Faculty News

Madeleine Grumet receives Willystine Goodsell award

Madeleine Grumet was awarded the 2008 Willystine Goodsell Award March 25, 2008 in New York City for her outstanding scholarship, activism and community building on behalf of women, girls and education. The award is presented annually by the American Educational Research Association (AERA) to a person who has made a significant contribution to women and education.

A professor of education and communication studies, Grumet served as dean of the School of Education of the UNC-Chapel Hill from 1998 to 2003, a position she previously held at Brooklyn College, City University of New York.

Grumet’s eight nominators highlighted her profound influence as a scholar, teacher, colleague and friend.  She is recognized as “the most important feminist intellectual in education,” wrote Charlotte Harris, chair of the Willystine Goodsell Award Committee, and as “having advanced the cause of women and girls immeasurably.”

In a letter nominating Grumet, Diane Wood, associate professor of education at the University of Southern Maine, wrote, “In a wide range of ways, she has encouraged teachers to be aware their profession is gendered, to recognize ways they have been subordinated and silenced, and to speak up and speak out about policies that do not support the growth and development of children. …

“At the University of North Carolina, in an attempt to improve working conditions for junior faculty in the School of Education, Madeleine worked to obtain positions for junior faculty members on promotion and tenure committees and to involve them in faculty governance processes. Over this time, she also worked with a family foundation to develop a program that sought and supported female applicants to the university’s principal certification programs in Educational Leadership.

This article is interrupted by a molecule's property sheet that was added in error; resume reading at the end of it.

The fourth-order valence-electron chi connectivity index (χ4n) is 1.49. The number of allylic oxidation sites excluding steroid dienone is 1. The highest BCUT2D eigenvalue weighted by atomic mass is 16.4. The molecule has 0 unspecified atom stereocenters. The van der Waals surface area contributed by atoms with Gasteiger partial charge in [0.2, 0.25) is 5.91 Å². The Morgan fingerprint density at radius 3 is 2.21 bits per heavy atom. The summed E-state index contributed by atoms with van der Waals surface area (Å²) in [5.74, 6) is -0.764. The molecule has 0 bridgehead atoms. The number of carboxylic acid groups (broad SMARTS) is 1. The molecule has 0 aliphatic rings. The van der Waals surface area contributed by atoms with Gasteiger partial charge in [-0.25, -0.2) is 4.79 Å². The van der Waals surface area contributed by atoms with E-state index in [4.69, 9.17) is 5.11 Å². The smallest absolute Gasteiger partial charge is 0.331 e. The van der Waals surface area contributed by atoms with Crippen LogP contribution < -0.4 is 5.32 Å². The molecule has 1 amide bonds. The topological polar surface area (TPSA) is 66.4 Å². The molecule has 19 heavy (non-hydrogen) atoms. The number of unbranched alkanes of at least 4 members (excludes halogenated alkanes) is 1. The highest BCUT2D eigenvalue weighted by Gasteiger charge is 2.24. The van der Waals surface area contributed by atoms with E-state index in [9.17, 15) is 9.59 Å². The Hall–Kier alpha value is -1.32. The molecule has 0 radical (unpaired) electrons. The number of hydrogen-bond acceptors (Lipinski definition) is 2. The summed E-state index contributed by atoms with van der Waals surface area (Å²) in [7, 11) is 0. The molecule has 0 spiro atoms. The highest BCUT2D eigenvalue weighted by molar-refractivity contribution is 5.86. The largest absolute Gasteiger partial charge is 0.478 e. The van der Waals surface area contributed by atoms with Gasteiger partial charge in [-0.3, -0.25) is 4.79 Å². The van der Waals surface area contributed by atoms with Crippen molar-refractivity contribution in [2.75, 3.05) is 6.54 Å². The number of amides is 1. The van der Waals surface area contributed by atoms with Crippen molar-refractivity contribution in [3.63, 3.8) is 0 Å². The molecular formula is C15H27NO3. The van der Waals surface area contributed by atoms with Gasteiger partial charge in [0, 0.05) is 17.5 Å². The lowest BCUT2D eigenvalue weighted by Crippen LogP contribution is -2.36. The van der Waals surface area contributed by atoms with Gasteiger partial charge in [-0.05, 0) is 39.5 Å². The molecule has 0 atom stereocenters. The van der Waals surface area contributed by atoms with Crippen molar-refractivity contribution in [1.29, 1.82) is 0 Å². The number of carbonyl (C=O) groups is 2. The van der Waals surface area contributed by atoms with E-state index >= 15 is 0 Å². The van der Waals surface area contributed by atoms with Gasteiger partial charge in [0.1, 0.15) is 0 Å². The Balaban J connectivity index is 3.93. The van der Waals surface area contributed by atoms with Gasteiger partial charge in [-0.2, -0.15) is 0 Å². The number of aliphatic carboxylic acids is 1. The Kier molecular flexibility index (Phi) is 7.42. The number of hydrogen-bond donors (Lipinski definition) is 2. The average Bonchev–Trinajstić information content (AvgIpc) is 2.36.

“In addition, and probably most significant, she exercised leadership to develop a master's degree for experienced teachers that honored both their knowledge and interests as well as the complexities and demands of their working lives. This program is extended to cohorts of teachers who come to study together around a particular subject area, their common interest facilitating their collaboration both in action research and activism for school change.  Cohorts meet in their communities and portions of coursework are online. In February, 2002 these efforts were recognized by AACTE, which granted Madeleine and her colleagues the Best Practice Award for Women's Leadership Development and Gender Equity.”

Grumet’s scholarly work focuses on understanding how society influences what goes on in schools. In her book titled Bitter Milk: Women and Teaching, she addressed the influence of gender on knowledge and teaching. Drawing her scholarship from literature and philosophy, she has analyzed trends in curriculum theory and advanced the integration of the arts in the curriculum of the academic disciplines.

The Willystine Goodsell award was presented at the Goodsell address and reception at the AERA Annual Meeting in New York. Founded in 1916, AERA is a 25,000-member international professional organization whose primary goal, as stated on its Web site, is “to advance educational research and its practical application.” The selection committee for the award was comprised of members of Research on Women in Education, a special Interest Group of AERA.  

Willystine Goodsell, for whom the award is named, was a 19th-century activist teacher and faculty member at Teachers College, Columbia University. Goodsell dedicated her life to advancing opportunities and equal education for women.

As the 2008 award recipient, Grumet will deliver the Willystine Goodsell address at the 2009 AERA Annual Meeting.